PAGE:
In Lazio, south of Rome, lies the most unassuming garden in the world. The Garden of Ninfa is a spectacular display of wildflowers and overgrowth rambling through medieval ruins. A tranquil lake formed by the river Ninfa flows through the landscape, creating a delicate environmental balance – a rare find in today’s gardens. You’ll not only see the remnants of the city of Ninfa, a temple built in the Roman era and destroyed in the fourteenth century, but also 1300 botanical species spread over eight hectares.
By using the romantic English-style of gardening, characterized by the deliberate return to the wilderness, vegetation blends perfectly with the medieval ruins. On top of the many varieties of roses, tropical plants, orchards, and deciduous trees, it’s now home to over 152 species of birds including the Barn Owl, Grey Heron, and Peregrine Falcon.
The Gardens of Marrakech (Morocco)
In Islam, gardens are not only a cool place for rest and contemplation, but also a reflection of Paradise (Jannah). The gardens sprinkled across Marrakech are the perfect display of this profound reverence. Water is a dominant feature in most landscaping styles, but it takes center stage in Islamic gardens and architecture. It’s not just because of the region’s hot and arid climate, though. Water is as symbolic as it is practical. It symbolizes life, purification, and sustainability.
Given the shortage of water in these regions, ancient civilizations devised the “Qanat” or an irrigation system based on Persian hydraulic laws. It features a series of deep wells connected by tunnels which then carry water from the mountains to the fields and cities. If you visit the Agdal and the Menara, the two most important walled gardens in the region, you’ll see expansive irrigation tanks and marvelous feats of water surrounded by towering trees and olive groves.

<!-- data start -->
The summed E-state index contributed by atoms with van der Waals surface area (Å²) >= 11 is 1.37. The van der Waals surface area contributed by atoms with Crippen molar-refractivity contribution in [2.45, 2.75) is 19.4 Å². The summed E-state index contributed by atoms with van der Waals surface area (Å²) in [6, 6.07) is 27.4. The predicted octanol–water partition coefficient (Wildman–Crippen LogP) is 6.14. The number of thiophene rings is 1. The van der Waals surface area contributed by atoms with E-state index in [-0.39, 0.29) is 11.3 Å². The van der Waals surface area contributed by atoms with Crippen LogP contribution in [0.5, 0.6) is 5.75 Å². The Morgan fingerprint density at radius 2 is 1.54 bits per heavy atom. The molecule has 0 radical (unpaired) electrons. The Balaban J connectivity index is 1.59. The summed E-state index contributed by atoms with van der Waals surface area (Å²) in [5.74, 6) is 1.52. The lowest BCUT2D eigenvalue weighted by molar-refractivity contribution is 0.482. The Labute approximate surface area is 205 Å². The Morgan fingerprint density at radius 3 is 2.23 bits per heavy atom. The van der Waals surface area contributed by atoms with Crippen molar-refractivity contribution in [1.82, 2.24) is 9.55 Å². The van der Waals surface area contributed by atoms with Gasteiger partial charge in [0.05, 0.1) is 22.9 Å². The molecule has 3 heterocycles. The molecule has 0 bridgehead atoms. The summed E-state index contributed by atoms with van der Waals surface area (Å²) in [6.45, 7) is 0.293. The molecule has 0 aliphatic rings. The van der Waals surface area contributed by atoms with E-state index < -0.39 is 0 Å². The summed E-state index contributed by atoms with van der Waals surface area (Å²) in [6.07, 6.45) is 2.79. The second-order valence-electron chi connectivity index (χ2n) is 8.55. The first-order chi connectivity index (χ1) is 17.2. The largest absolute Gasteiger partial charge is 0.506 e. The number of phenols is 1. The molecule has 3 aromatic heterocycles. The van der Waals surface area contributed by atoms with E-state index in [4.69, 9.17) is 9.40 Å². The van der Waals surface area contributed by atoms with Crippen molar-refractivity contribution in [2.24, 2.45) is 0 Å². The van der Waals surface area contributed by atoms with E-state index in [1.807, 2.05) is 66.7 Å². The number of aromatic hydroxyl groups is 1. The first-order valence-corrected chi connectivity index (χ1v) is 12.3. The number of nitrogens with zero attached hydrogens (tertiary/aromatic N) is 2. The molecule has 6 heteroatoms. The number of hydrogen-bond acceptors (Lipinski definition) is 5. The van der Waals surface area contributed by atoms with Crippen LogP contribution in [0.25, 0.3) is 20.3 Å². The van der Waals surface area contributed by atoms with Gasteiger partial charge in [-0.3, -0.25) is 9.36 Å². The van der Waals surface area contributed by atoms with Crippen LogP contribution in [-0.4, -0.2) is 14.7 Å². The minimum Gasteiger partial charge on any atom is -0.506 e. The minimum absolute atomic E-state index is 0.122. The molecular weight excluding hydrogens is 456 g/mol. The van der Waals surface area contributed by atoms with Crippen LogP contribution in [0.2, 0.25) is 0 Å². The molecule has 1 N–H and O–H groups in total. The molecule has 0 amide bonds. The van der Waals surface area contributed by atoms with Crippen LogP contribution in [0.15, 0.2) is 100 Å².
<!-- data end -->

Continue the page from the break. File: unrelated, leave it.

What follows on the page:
Private courtyards in Morocco, like the one in Bahia Palace, are also noteworthy. A combination of Islamic and Persian architecture, these courtyard gardens display lush vegetation, dappled sunlight, the music of water, and elaborate Islamic decor. Colorful tiles laid out in intricate geometric patterns and nature flows in and out of parapets and hallways.
Frank Lloyd Wright’s Taliesin
Taliesin is not only the summer home and studio of architect Frank Lloyd Wright, it’s also a sprawling 800-acre lot where nature unfolds in harmony with architecture. It’s also a museum and seasonal site for the FLW School of Architecture, where future architects learn about ecologically-sound principles in design. Wright was a pioneering architect, but he was also a voracious student of nature. And the Taliesin is the perfect culmination of his vision of marrying built environments with the natural world.
The entire structure is an example of the Prairie School style, made to invoke a sense of harmony between man-made structures and the rolling hills and flora of southwestern Wisconsin. The Organic Architecture proponent has this to say on Taliesin: “I meant to live if I could an unconventional life. I turned to this hill in the Valley as my grandfather before me turned to America – as a hope and haven.”
When visiting a new place, take the time to visit its popular gardens. They are more than tourist spots; they reflect the region’s culture and beliefs. Who knows, they may even reveal a thing or two about you.